During the second hearing over a proposed Chabad-Lubavitch synagogue, one witness may have refuted one of the two cases neighborhood opposition brought against the rabbi and his congregation.
The issue in question is if Rabbi Velvel Belinsky’s plans are compatible with a nearly decade-old development plan that called for single-family homes to be built on the property. Due to how the property was classified by a judge in 2006, the new plans don’t have to be compatible, according to testimony by a witness with
expertise in zoning regulations.
Belinsky aims to build a 4,000-square-foot building for the Ariel Jewish Center and Synagogue, a Chabad congregation for Russian Jews, in the 8400 block of Stevenson Road. The synagogue will have an 88-seat sanctuary, 22 parking spaces in the back, a social hall, a small kitchen and a basement with a classroom and office space.
The surrounding residential neighborhood is vehemently opposing the synagogue proposal with the help of three attorneys, two of which were hired by neighborhood families and the third being a resident. In addition to the issue of the previous development plan, the other case against
Belinsky is over residential transition areas. Known as RTAs, Baltimore County requires buffers to be put in place to blend a building in with its surroundings and make it less visible from the road.
While the federal Religious Land Use and Institutionalized Persons Act of 2000 allows religious institutions to locate in residential areas, in this case, neighbors would rather see houses built on the property than deal with the synagogue’s activity and traffic.
The first hearing on the cases, both being heard by Baltimore County Administrative Law Judge John Beverungen, took place in late June. The second hearing was held on Wednesday, Aug. 5 and a third on Wednesday, Aug. 12 (after The Jewish Times went to press).
At the second hearing, attorney Timothy Kotroco, who works on land use and zoning laws, spoke about the old development plan for the property and how that plan informs what Belinsky needs to do to develop there. Kotroco spent nearly 25 years in Baltimore County government working in several capacitiesincluding in the county attorney’s office, as deputy zoning commissioner, as director of permits and development management and as an administrative law judge, and worked on cases not unlike this one, he said.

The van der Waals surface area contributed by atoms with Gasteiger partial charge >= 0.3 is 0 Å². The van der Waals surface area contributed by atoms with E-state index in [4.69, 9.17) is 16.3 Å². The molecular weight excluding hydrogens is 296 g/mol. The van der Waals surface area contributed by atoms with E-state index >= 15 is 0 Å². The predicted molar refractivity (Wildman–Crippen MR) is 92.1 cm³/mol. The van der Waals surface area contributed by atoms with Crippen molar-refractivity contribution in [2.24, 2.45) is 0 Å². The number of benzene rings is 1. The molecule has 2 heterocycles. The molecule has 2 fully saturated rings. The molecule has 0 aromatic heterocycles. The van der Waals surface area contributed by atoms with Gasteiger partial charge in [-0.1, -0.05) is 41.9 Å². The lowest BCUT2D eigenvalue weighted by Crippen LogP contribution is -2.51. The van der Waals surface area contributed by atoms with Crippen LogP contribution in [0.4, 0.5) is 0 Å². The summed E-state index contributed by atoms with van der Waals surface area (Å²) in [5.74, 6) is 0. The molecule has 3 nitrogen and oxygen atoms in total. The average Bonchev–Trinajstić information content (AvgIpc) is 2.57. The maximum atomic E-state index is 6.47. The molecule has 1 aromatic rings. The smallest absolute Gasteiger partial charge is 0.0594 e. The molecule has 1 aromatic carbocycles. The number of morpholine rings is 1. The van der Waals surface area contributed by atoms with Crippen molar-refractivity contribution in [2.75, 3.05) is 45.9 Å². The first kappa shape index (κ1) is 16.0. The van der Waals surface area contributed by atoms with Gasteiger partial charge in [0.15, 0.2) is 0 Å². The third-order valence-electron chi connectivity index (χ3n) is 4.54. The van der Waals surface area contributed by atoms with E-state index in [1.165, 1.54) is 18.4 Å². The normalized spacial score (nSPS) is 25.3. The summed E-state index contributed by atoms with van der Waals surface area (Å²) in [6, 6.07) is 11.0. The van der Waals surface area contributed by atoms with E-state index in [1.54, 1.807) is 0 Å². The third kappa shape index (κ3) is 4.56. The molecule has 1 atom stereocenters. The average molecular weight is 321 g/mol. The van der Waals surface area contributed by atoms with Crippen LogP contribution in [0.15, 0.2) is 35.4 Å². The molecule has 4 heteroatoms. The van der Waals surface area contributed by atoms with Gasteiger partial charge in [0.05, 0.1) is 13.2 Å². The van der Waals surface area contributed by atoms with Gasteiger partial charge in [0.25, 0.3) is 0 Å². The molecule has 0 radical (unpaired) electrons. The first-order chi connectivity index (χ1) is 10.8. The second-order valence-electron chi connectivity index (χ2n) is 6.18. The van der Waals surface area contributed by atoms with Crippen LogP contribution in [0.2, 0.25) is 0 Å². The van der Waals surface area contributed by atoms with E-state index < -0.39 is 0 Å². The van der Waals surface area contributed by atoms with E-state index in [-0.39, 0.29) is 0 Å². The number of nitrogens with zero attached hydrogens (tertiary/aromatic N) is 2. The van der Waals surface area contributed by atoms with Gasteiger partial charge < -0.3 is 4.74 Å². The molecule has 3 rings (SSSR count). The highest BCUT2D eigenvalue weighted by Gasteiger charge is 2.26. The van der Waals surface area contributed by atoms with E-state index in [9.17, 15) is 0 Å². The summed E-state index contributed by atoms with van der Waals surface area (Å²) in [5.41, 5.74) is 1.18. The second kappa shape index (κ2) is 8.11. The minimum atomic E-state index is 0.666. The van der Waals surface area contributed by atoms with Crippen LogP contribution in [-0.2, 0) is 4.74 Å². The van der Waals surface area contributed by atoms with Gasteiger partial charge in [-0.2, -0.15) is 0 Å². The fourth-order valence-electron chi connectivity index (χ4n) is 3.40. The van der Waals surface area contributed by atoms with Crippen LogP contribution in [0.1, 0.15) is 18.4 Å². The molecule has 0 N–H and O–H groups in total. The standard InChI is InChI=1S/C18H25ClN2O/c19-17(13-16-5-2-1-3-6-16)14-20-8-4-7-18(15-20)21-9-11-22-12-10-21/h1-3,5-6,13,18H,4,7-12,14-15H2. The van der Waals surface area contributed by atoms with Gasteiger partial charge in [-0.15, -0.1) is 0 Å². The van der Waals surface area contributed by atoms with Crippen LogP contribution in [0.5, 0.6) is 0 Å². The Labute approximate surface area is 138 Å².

Kotroco reviewed prior hearings related to the property and explained that in 2006 the judge that oversaw the case involving the subdivision of the property designated it a small tract subdivision. That 2006 designation made the property exempt from certain zoning regulations, which meant that amendments to the development plan did not need to be “consistent with the spirit and intent of the original plan.” The basis of one of the opposition’s cases is that it is inconsistent with the original plan.
J. Carroll Holzer, an attorney working on behalf of neighborhood residents, and Herbert Burgunder, Belinsky’s attorney, declined to comment on Kotroco’s testimony as the case is ongoing.
More than 100 people attended the first hearing, many of whom wore red T-shirts that said “Friends of Stevenson Road, Protecting Our Neighborhood.” More than 50 attended the second hearing, many wearing the same shirts.
In previous interviews with the JT, Belinsky’s congregants recounted how difficult it was to exercise religion in Soviet Russia and how Belinsky has taught them about Jewish traditions, holidays and history. The congregation currently operates out of Rabbi Shmuel Kaplan’s space on Old Pimlico Road.
Residents opposed to the construction of a synagogue are worried about traffic and pedestrian safety, and many contend they would rather see houses built on the property.
Another hearing will take place in September.